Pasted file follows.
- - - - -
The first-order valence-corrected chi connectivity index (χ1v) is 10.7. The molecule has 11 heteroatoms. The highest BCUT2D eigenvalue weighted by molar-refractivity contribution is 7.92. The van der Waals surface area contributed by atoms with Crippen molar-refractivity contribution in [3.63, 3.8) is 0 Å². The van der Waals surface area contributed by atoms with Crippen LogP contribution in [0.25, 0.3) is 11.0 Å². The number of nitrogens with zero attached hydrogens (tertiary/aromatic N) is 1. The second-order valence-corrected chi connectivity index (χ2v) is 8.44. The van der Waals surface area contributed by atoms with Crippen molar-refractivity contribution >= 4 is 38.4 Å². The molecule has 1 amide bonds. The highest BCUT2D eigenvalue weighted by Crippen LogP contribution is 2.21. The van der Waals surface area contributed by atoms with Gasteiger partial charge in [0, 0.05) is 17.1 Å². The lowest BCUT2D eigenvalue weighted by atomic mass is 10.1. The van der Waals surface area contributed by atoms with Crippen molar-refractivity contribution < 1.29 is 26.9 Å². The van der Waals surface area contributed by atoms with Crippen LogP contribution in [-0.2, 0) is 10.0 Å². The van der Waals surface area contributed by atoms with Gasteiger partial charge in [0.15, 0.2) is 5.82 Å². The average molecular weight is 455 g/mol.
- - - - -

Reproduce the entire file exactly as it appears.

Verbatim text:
The first-order valence-corrected chi connectivity index (χ1v) is 10.7. The molecule has 11 heteroatoms. The highest BCUT2D eigenvalue weighted by molar-refractivity contribution is 7.92. The van der Waals surface area contributed by atoms with Crippen molar-refractivity contribution in [3.63, 3.8) is 0 Å². The van der Waals surface area contributed by atoms with Crippen LogP contribution in [0.25, 0.3) is 11.0 Å². The number of nitrogens with zero attached hydrogens (tertiary/aromatic N) is 1. The second-order valence-corrected chi connectivity index (χ2v) is 8.44. The van der Waals surface area contributed by atoms with Crippen molar-refractivity contribution >= 4 is 38.4 Å². The molecule has 1 amide bonds. The highest BCUT2D eigenvalue weighted by Crippen LogP contribution is 2.21. The van der Waals surface area contributed by atoms with Gasteiger partial charge in [0, 0.05) is 17.1 Å². The lowest BCUT2D eigenvalue weighted by atomic mass is 10.1. The van der Waals surface area contributed by atoms with Crippen molar-refractivity contribution < 1.29 is 26.9 Å². The van der Waals surface area contributed by atoms with Crippen LogP contribution in [-0.2, 0) is 10.0 Å². The van der Waals surface area contributed by atoms with Gasteiger partial charge in [0.15, 0.2) is 5.82 Å². The average molecular weight is 455 g/mol.